12/13/15 – We all have those traveler’s secrets. The places you somehow just stumbled upon or heard about through a convoluted string of friends of friends of friends, that make you feel like you’ve discovered buried treasure. They are the settings for the tales you tell over and over again when you’ve had a few too many glasses of wine and the rare moments that define a destination. And often, they are too good to share. They become the currency of travel – traded with with reverence, and only with the deserving.
Lima surprised me. Either I’ve just become inured to third world countries or it was very clean. And not just the wealthy districts dotted with Starbucks and Banana Republics either – even driving through gritty Callao on the way from the airport I was struck by the lack of trash by the roadside. In fact, the only place I noticed a conspicuous pile of trash was, pleasantly ironically, directly in front of a “no dumping” sign. Beneath its ubiquitous white fog, the city had physical beauty – barren cliffs careening into the ocean where surfers dotted the waves, unexpected quirks – a bevy of locals using the meandering clifftop walkways and parks to do yoga or take part in some sort of spartan training lead by a coach in full Hollywood-“this is Sparta” garb, and a healthy infusion of energetic urban charm. It felt like a pair of perfectly broken-in jeans – effortlessly stylish yet comfortably lived in.
But I know it’s not really these generalities I’ll remember from Lima. It’s something very specific – an unforgettable breakfast that I count among those treasured traveler’s secrets, and never would have had without the gracious help of a fellow traveler and friend with fabulous taste (you know who are – thank you!).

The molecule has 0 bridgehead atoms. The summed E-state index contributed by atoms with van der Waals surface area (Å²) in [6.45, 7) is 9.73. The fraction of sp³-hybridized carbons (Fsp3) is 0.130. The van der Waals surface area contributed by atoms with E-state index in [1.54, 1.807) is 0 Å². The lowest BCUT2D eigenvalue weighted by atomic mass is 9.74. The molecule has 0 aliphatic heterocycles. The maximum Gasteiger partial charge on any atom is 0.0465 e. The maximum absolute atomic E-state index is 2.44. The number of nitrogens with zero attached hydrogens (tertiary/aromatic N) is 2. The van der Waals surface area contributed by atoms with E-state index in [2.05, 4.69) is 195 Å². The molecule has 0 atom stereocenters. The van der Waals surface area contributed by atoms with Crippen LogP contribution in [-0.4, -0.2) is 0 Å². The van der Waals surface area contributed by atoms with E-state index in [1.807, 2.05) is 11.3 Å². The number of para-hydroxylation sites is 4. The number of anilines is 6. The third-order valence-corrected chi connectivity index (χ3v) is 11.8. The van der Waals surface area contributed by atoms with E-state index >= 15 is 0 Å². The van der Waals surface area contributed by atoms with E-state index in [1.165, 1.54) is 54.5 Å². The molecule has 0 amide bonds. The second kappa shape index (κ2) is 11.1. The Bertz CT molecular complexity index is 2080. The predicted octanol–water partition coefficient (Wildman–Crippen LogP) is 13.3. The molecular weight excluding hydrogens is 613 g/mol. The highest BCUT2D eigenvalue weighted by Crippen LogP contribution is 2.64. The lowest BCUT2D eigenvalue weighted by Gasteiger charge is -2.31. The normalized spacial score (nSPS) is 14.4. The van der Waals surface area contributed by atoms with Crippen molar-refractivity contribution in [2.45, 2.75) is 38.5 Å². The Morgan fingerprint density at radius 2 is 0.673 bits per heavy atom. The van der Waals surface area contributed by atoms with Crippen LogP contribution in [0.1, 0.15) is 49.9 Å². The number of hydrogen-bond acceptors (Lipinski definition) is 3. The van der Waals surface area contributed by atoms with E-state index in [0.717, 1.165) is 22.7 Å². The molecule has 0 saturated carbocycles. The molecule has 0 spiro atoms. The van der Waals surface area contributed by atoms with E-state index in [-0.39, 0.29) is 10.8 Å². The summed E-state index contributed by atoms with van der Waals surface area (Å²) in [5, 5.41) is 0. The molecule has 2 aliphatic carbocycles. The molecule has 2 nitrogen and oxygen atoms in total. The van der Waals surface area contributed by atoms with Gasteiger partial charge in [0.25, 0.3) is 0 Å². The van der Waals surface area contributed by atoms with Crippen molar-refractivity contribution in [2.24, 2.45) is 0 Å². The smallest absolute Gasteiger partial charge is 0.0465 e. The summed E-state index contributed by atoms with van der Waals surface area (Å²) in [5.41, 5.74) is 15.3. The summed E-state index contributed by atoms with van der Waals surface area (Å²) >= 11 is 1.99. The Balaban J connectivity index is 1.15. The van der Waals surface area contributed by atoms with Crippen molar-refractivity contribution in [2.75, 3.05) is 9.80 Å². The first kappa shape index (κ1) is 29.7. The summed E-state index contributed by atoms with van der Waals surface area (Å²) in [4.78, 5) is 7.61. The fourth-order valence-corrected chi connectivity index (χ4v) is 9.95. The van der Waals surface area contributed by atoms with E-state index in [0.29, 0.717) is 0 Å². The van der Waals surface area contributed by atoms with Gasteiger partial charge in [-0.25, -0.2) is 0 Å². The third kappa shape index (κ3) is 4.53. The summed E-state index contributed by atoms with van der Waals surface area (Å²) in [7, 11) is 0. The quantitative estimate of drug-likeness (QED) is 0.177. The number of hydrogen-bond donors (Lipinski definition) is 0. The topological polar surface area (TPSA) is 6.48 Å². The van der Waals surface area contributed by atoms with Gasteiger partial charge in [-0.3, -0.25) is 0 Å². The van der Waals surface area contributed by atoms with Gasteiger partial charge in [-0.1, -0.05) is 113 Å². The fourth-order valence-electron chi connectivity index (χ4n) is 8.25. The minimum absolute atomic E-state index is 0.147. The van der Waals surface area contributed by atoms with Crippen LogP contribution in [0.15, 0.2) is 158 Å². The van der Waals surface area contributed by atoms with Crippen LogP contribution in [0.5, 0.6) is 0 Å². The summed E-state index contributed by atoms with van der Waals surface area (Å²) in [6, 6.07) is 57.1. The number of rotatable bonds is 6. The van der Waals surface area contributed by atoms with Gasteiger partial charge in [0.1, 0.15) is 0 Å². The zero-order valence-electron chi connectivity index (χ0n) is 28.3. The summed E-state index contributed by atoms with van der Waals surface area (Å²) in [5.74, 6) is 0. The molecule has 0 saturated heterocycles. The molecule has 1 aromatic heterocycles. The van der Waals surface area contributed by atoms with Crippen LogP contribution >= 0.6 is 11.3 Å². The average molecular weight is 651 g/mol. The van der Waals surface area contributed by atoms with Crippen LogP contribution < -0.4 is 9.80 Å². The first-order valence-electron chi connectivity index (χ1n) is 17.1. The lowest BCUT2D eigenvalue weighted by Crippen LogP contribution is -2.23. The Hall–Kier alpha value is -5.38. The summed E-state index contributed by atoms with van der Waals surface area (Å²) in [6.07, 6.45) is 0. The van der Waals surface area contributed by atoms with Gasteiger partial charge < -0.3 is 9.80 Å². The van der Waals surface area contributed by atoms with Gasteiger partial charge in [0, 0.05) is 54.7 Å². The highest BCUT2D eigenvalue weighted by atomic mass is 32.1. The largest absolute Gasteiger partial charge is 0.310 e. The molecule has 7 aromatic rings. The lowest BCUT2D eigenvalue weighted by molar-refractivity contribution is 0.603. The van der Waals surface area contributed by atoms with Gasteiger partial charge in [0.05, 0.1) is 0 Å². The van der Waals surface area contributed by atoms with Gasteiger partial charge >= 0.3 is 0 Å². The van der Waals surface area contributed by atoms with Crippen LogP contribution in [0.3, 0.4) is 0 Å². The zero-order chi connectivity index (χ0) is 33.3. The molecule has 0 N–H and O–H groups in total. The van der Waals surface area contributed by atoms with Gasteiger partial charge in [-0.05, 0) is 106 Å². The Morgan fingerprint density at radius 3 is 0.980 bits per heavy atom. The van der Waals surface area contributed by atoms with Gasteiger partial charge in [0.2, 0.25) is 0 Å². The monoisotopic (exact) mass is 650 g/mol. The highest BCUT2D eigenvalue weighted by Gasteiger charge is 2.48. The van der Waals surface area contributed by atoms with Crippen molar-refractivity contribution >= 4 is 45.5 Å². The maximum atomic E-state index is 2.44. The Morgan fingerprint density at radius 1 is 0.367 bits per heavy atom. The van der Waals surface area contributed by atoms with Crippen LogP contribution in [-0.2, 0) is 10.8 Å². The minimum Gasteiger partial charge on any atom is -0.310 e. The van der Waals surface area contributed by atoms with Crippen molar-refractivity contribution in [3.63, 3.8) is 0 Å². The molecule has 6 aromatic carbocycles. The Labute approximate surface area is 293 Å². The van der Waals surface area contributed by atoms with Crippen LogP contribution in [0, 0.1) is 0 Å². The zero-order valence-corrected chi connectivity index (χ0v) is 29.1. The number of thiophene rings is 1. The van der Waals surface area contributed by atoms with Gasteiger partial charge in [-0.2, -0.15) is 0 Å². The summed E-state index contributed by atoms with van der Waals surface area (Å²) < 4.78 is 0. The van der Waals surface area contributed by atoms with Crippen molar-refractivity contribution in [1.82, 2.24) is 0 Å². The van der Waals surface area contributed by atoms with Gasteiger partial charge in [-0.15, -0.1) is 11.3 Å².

Like any good diner stateside, it had gently chipped formica tables and a line out the door on Sunday morning. But, among the atmospherically decaying colonial buildings of Lima’s old center, here you trade the pancakes for pan con chicarron, ethereal rolls stuffed with thick slices of roast pork and thin layers of fried sweet potato. The pungent red onions marinated in vinegar, chilis and cilantro were not something I ever expected to enjoy with a cup of coffee, but their role cutting through the rich sandwich filling was just perfect and seriously addictive. The crowd of work-a-day locals – college kids, grandmothers, harried businessmen on their cell phones – sat elbow-to-elbow in every available seat and I found myself in the rare and enviable position of being the only foreigner there, savoring the chance to drink in the decor of faux-wood wallpaper and shelves of Inca Kola that invariably go unnoticed by the locals.
Transported to the historical central square, my illusion of being away from my fellow tourists was rapidly shattered, but the strains of song drifting from the doors of the many old churches soothed the annoyance. Then I heard a totally different musical refrain – heavy drum beats, trumpets and cymbals. I hurried along the narrow streets, lined with graying pastel colonial buildings, following the music until I rounded a corner and suddenly found myself in the midst of a religious procession in full swing. Solemn old men hefted an icon of the Virgin on their shoulders as three older women, wearing white lace veils, purified the road before them with antique censers. Just as I arrived, the music stopped and they hoisted the icon to the ground. “What bad timing,” I had just begun to think when another band struck up a song a few yards away. A group of dancers, garbed in odd cloth face masks featuring mustaches and exaggerated features, began to dance wildly, flailing woven whips at each other as they dodged and stepped in time with the band. Another troop of dancers, men in all white wearing hats streaming with colorful ribbons looked on from the sidelines, waiting their turn. Engrossed with the unexpected performance, it was with a start that I realized it was past time to return to the hotel to depart Lima with my tour group. As I picked my way out of the crowd, I realized once more I was the only foreigner there – traveler’s bliss twice in one morning 🙂